The Boozy Backstory: England’s 18th Century Gin Craze
This article originally appeared in the Spring 2022 print issue of Quench Magazine.
In one of the earliest scenes in Ridley Scott’s House of Gucci, the film’s main character, Patrizia Reggiani, orders up a Tanqueray martini at the bar of a lively party in Milan.
It’s a fateful moment, especially for the man caught behind the bar, who turns out to be none other than Maurizio Gucci (yes, that Gucci), who would fall in love with and marry Reggiani. Don’t cheer. She’s kind of a gold-digger. And they do not live happily ever after.
Gin is also an interesting choice for a character so tightly defined by class, gender, and morality, especially given the spirit’s history. Long after England’s 18th century “Gin Craze,” this liquor was irretrievably associated with poverty, debauchery, and fallen women.
“One of the things about the gin craze that’s most notable is its feminine identity,” says Mallory O’Meara, author of Girly Drinks: A World History of Women and Alcohol. “It was called ‘Mother’s Ruin’ and ‘Mother Gin,’ and it got that identity because people were so scandalized by women drinking it.”
So scandalized, in fact, that many thought women’s new drinking habits would cause the downfall of society. But there was more to this moral panic, circa the fi rst half of the 1700s, than just gin joints.
“It was really the first time in London that there were lots of young, single, independent women rushing to the city, trying to find jobs and having free time and money to spend on things like gin,” she continues. “What’s really clear is that it wasn’t so much that women were drinking more than men, it’s just that they were drinking at all.”
It was also the first time that a spirit was affordable and widely available. Prior to the mid-1700s, most people in England drank beer. A combination of lowered taxes for distillers and shortcuts made a pint of gin cheaper than a pint of beer.
O’Meara points out, however, that the real social upheaval of the era was caused more by the rapid growth of the City of London than cheap gin. But it was easier to focus on the “low-hanging fruit”—gin—than, say, housing, medical care, or adequate schools for children.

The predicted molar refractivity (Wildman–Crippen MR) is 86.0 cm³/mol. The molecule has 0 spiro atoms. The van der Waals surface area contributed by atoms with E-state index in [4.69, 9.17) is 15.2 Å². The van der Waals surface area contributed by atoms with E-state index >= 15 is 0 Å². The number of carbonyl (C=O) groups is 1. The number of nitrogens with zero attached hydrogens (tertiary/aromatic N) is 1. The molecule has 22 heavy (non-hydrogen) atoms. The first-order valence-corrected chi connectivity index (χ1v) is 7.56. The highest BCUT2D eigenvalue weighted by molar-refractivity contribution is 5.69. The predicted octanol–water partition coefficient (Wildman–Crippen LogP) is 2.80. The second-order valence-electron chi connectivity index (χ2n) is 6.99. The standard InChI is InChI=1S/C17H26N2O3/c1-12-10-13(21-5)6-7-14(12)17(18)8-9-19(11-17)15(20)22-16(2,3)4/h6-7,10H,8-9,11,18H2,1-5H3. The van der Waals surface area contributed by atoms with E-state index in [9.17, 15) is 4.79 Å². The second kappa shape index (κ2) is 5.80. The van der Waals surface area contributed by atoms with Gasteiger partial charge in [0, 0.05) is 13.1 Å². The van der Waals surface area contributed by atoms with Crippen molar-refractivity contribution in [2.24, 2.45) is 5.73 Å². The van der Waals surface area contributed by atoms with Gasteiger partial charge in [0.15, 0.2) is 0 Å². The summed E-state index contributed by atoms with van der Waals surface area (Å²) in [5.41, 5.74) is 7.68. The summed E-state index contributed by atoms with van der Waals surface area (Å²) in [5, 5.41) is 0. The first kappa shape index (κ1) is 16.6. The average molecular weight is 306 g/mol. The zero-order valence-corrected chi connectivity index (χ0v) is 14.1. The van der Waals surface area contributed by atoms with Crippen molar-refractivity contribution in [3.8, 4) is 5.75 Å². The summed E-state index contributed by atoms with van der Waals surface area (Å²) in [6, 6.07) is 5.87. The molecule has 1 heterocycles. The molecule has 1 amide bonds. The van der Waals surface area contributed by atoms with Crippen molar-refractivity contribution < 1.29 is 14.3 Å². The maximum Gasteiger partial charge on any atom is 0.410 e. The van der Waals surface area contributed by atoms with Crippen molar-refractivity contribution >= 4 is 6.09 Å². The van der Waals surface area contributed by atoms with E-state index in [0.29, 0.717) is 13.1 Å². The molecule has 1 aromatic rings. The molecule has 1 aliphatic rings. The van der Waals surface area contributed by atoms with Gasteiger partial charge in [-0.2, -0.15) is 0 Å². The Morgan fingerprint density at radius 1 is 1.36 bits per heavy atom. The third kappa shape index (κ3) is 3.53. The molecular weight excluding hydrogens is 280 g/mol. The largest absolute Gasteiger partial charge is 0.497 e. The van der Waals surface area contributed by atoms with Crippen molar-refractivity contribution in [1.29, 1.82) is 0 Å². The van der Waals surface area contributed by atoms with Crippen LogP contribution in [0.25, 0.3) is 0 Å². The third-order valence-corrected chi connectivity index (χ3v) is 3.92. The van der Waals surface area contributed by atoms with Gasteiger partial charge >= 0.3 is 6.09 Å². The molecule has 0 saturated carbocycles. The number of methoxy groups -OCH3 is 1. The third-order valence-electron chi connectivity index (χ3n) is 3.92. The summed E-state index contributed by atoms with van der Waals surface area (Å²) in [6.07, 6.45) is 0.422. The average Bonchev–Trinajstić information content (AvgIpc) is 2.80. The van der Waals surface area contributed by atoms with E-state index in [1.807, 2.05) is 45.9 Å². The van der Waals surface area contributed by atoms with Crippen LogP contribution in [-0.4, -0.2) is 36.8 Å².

Funnily enough, O’Meara and I actually “met” (virtually) last year, when we were both asked to be guest experts on an NPR show about women and alcohol in the pandemic. We were surprised how many callers were concerned about “wine moms,” who we found ourselves in the position of defending.
“We still see people doing the same thing today when they say we have to stop people from drinking so much and it’s just completely upside-down,” says O’Meara. “I feel like that should be so far down our list of priori-ties. Maybe we should get people healthcare. She adds: “Let’s give people the basics of life and then maybe we can worry about that other stuff .”
We could offer up a recipe for a Martini here, but it’s worth pointing out that Maurizio is a terrible bartender—he shakes this simple classic where he should have stirred. So, instead, we’re wrapping up this column with the Hanky-Panky, a drink invented by Ada Coleman, a trail-blazing bartender who ran the American Bar at the Savoy Hotel in London from 1903 to 1925. Coleman is the subject of an entire chapter in O’Meara’s new book and, unlike Mr. Gucci, she knew when to shake and when to stir.
- 1½ oz gin
- 1½ oz sweet vermouth ¾ oz Fernet-Branca
- 1 orange twist (for garnish)
Add all liquid ingredients to an ice-fi lled mixing glass and stir for 45 seconds. Strain and pour into a chilled coupe. Garnish with a twist of orange.
Feature Photo: Ada Coleman bartending at the Savoy, circa 1920 – Public Domain